Mervyn Peake,
Titus Groan
(Ballantine, 1973;
Overlook, 1991)

The Groan Family has ruled the land of Gormenghast for over 70 generations. Gormenghast consists of an enormous castle, home to the Groan Family; the Mud Dwellers who live around the outside of the castle; and wilderness. The story starts with the birth of a new Groan heir, Titus, and ends shortly after his first birthday is described.

The royal family of Gormenghast, and all the inhabitants of the royal castle, adhere to rituals as if they were the food and oxygen upon which they are sustained, and almost everyone strives for a following of tradition that has become crystallized and has spawned a horror and abhorrence of change. But, an element of change has crept into their world of almost-rock-solid sameness, and that element is not named "Titus," as Titus is all set to be groomed as the Prime Maintainor of Tradition. The element of change is named Steerpike.

Steerpike is a very strange character, as he is both villain and hero. He is clever, ambitious, ruthless and charming. He starts as a kitchen boy and is destined to always be a kitchen servant. But Steerpike is the Enemy of Destiny, as he refuses to accept the narrow path upon which he has been told to walk. While everyone else in Gormenghast strives to fulfill his or her rigid role to perfection, Steerpike steps off that path, takes cuts, trips people, charms people, manipulates everyone and accomplishes two amazing things: he rises above his Station in Life, and he breathes life into everyone, challenges them to try to out-think him and creates that true horror called Something New.

This book is extremely hard to classify into a genre. There are strong elements of fantasy, as Gormenghast was created in the mind of Mervyn Peake, but there is nothing magical, otherworldly (as in alien) or supernatural here. There are small, quiet, slothlike elements of creeping terror and suspense, but it is not a true horror novel. It is a high, slow, semi-farcical drama, playing out in an unreal land populated by unreal characters who show elements of all-too-real flaws that we all know in small amounts.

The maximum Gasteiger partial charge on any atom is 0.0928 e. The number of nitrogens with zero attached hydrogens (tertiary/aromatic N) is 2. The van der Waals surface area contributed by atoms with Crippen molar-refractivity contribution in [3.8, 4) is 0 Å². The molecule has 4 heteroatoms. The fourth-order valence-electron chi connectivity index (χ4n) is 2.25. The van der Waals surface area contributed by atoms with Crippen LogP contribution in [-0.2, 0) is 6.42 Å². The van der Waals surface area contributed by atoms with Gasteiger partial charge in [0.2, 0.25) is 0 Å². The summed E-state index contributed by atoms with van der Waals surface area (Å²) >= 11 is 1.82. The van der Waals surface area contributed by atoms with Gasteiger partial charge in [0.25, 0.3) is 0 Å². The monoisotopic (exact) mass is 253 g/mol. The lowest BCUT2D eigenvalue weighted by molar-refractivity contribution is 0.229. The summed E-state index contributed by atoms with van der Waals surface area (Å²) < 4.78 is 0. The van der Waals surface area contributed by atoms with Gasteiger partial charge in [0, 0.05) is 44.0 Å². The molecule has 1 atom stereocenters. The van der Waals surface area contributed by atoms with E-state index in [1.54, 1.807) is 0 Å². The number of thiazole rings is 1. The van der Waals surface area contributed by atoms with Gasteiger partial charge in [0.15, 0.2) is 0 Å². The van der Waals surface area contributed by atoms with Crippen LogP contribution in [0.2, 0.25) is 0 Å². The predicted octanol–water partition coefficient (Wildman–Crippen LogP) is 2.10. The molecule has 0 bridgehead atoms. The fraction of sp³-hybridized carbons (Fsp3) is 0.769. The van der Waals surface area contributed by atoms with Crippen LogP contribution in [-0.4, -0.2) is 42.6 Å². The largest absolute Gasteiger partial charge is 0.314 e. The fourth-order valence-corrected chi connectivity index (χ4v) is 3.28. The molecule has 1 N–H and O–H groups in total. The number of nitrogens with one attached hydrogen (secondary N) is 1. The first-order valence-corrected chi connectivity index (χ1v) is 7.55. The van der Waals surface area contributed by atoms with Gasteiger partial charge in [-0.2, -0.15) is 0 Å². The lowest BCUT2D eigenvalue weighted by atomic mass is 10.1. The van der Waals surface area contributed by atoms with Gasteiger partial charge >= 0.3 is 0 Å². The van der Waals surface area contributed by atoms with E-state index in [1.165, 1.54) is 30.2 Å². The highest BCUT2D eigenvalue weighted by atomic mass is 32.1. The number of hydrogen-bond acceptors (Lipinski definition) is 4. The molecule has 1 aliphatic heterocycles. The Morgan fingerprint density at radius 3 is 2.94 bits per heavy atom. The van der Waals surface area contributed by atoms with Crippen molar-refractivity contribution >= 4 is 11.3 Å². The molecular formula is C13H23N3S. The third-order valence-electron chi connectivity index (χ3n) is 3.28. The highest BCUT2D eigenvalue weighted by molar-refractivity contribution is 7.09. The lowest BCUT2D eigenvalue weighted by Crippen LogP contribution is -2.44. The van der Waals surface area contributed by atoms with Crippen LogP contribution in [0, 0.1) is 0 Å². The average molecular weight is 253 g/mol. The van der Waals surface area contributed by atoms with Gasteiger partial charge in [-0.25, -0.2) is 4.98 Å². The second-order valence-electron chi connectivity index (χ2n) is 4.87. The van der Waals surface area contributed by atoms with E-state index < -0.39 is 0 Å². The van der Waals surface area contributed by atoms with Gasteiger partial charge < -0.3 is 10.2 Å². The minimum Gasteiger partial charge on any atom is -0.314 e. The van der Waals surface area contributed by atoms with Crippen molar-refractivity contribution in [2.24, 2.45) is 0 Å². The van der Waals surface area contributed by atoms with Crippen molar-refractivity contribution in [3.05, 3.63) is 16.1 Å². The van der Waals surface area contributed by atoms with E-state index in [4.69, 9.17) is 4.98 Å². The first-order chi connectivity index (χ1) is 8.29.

Peake's writing style stands alone, but I think it has some kinship with that of Herman Melville. Titus Groan is an incredibly detailed book that can take pages to describe a scene that could be described in one-quarter of the words used. The pace can be arduously slow. Tangents and side-stories abound. These factors could be the ingredients for a truly awful book, and Peake tiptoed along the edge of that, but he never stepped over the edge. While this book is an incredible chore to read, one other thing is equally true: Once you start, you feel compelled to keep going, no matter how challenging, and how daunting, that might be.

Actually, I think that the closest author to Peake, in style and topic, is Gene Wolfe. Titus Groan and Wolfe's long, interconnected series (The Book of the New Sun, The Book of the Long Sun, The Book of the Short Sun) share a love of detail, a penchant for tangents, complex characters and nearly-poetic prose.

I will proceed to the next Gormenghast book with a mixture of trepidation and eagerness. I expect to survive the ordeal, happy but not unscathed.

P.S.: Let yourself admire Steerpike, but trust him not!

by Chris McCallister
26 August 2006

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